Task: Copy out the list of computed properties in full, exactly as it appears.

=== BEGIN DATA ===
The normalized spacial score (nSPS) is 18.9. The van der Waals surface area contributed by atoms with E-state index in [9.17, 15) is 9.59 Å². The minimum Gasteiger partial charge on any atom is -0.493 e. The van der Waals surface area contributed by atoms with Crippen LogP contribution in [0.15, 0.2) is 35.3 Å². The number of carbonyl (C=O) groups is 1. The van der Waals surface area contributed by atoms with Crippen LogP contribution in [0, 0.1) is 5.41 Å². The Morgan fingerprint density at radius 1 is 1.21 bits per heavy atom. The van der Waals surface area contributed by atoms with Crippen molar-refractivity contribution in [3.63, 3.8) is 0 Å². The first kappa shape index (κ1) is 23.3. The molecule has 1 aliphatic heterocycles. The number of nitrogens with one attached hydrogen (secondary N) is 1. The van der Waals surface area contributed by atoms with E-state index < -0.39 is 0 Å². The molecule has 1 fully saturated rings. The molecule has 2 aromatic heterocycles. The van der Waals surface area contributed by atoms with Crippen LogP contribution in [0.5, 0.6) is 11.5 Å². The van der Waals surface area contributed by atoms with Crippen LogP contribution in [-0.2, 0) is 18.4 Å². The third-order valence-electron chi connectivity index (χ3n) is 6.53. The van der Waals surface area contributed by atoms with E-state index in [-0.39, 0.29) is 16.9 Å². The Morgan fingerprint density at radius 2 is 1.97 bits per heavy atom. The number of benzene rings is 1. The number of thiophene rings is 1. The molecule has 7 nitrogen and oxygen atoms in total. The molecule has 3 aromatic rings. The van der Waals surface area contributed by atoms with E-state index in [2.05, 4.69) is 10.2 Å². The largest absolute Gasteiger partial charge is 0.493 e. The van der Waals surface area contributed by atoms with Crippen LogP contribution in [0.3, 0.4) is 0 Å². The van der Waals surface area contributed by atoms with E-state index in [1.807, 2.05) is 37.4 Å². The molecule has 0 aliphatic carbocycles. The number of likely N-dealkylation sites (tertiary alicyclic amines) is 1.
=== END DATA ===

The normalized spacial score (nSPS) is 18.9. The van der Waals surface area contributed by atoms with E-state index in [9.17, 15) is 9.59 Å². The minimum Gasteiger partial charge on any atom is -0.493 e. The van der Waals surface area contributed by atoms with Crippen LogP contribution in [0.15, 0.2) is 35.3 Å². The number of carbonyl (C=O) groups is 1. The van der Waals surface area contributed by atoms with Crippen LogP contribution in [0, 0.1) is 5.41 Å². The Morgan fingerprint density at radius 1 is 1.21 bits per heavy atom. The van der Waals surface area contributed by atoms with Crippen molar-refractivity contribution in [3.63, 3.8) is 0 Å². The first kappa shape index (κ1) is 23.3. The molecule has 1 aliphatic heterocycles. The number of nitrogens with one attached hydrogen (secondary N) is 1. The van der Waals surface area contributed by atoms with E-state index < -0.39 is 0 Å². The molecule has 1 fully saturated rings. The molecule has 2 aromatic heterocycles. The van der Waals surface area contributed by atoms with Crippen LogP contribution in [0.5, 0.6) is 11.5 Å². The van der Waals surface area contributed by atoms with Crippen LogP contribution in [-0.2, 0) is 18.4 Å². The third-order valence-electron chi connectivity index (χ3n) is 6.53. The van der Waals surface area contributed by atoms with E-state index in [-0.39, 0.29) is 16.9 Å². The Morgan fingerprint density at radius 2 is 1.97 bits per heavy atom. The number of benzene rings is 1. The number of thiophene rings is 1. The molecule has 7 nitrogen and oxygen atoms in total. The molecule has 3 aromatic rings. The van der Waals surface area contributed by atoms with E-state index in [2.05, 4.69) is 10.2 Å². The largest absolute Gasteiger partial charge is 0.493 e. The van der Waals surface area contributed by atoms with Crippen LogP contribution in [0.3, 0.4) is 0 Å². The van der Waals surface area contributed by atoms with E-state index in [1.807, 2.05) is 37.4 Å². The molecule has 0 aliphatic carbocycles. The number of likely N-dealkylation sites (tertiary alicyclic amines) is 1.